Click the player below to listen to the interview:
The Environmental Protection Agency instituted a rule in 2015, which provides requirements for the safe disposal of Coal Ash. A November report from the Environmental Integrity Project and Earthjustice shows that a majority of Missouri’s coal-fired power plants are actually causing more environmental harm.
“We looked at all the groundwater monitoring data for 292 coal plants around the country from 2015 through 2019,” explains Abel Russ, a Senior Attorney and Director of the Center for Applied Environmental Science. “We found that 265 of those coal plants were causing unsafe levels of coal ash pollutants in the groundwater at their sites. In Missouri, it’s a little different, but basically the same. We have 27 sites in Missouri with data. Of those, 22, or 81% of the sites, are contaminating groundwater. I should say, 27 disposal units, 22 of which are contaminating the groundwater. We actually have 14 power plants with data. Of those, 13 power plants are contaminating the groundwater. That’s 93%. It’s similar to what we see at the national level. 93% of power plants are contaminating the groundwater. 81% of individual disposal units at those power plants are contaminating the groundwater.”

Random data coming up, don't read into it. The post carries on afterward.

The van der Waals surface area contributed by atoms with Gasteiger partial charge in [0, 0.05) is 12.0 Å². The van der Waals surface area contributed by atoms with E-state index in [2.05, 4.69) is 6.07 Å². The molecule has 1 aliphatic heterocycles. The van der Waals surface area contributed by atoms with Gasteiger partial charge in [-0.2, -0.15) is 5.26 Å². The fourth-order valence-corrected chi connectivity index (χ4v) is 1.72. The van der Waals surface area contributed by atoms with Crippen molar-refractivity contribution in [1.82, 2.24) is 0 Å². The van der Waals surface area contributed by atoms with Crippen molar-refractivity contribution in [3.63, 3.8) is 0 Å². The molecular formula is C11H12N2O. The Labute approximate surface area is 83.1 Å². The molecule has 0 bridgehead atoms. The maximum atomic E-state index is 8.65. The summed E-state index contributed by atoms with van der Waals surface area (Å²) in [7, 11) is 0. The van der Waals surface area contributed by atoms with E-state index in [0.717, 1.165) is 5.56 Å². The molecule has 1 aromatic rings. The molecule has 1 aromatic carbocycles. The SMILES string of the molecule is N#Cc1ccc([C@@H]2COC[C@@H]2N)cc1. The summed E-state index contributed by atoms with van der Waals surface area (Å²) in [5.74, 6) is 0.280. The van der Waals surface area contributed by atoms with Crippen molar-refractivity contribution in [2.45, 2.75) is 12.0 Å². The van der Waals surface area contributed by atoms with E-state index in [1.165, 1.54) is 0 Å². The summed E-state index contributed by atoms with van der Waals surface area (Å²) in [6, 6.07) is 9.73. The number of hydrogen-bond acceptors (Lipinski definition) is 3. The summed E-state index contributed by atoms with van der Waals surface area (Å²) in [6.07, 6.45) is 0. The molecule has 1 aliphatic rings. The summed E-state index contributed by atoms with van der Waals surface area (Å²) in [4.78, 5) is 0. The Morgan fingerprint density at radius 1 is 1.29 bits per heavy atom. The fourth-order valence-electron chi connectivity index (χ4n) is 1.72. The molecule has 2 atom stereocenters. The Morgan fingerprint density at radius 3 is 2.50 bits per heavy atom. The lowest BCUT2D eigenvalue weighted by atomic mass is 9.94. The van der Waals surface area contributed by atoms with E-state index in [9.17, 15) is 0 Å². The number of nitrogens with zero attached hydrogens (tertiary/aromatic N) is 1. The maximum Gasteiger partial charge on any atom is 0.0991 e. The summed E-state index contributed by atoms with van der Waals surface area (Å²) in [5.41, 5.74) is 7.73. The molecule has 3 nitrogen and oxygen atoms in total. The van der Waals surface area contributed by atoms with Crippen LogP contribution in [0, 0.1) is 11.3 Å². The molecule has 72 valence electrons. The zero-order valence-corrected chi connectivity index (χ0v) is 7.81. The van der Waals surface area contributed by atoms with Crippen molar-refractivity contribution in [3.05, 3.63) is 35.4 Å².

The report states that only 4% of those plants have selected a cleanup remedy and plan to treat the contaminated groundwater, alleging that power companies are ‘flouting’ the Coal Ash Rule. The report details how power companies are leaving coal ash in groundwater after closure as well as failing to clean up the groundwater contaminated with coal ash.
“It is really a question of prevention at this point,” adds Russ. “We have a lot of information about contamination. Some of this stuff has gotten out into the environment. A lot of it is still sitting right where they put it. It’s in the ash ponds. It’s in the landfills. The policy goal as I see it is to try to prevent most of that contamination from getting out. To do that, you have to keep the ash dry. You have to keep it secure so it’s not going to erode. You have to monitor the groundwater to make sure it’s not getting worse or you actually want to make sure that it’s getting better. All of those things are steps that the power company should be taking, and I think the public’s role is to ensure that they’re doing it.”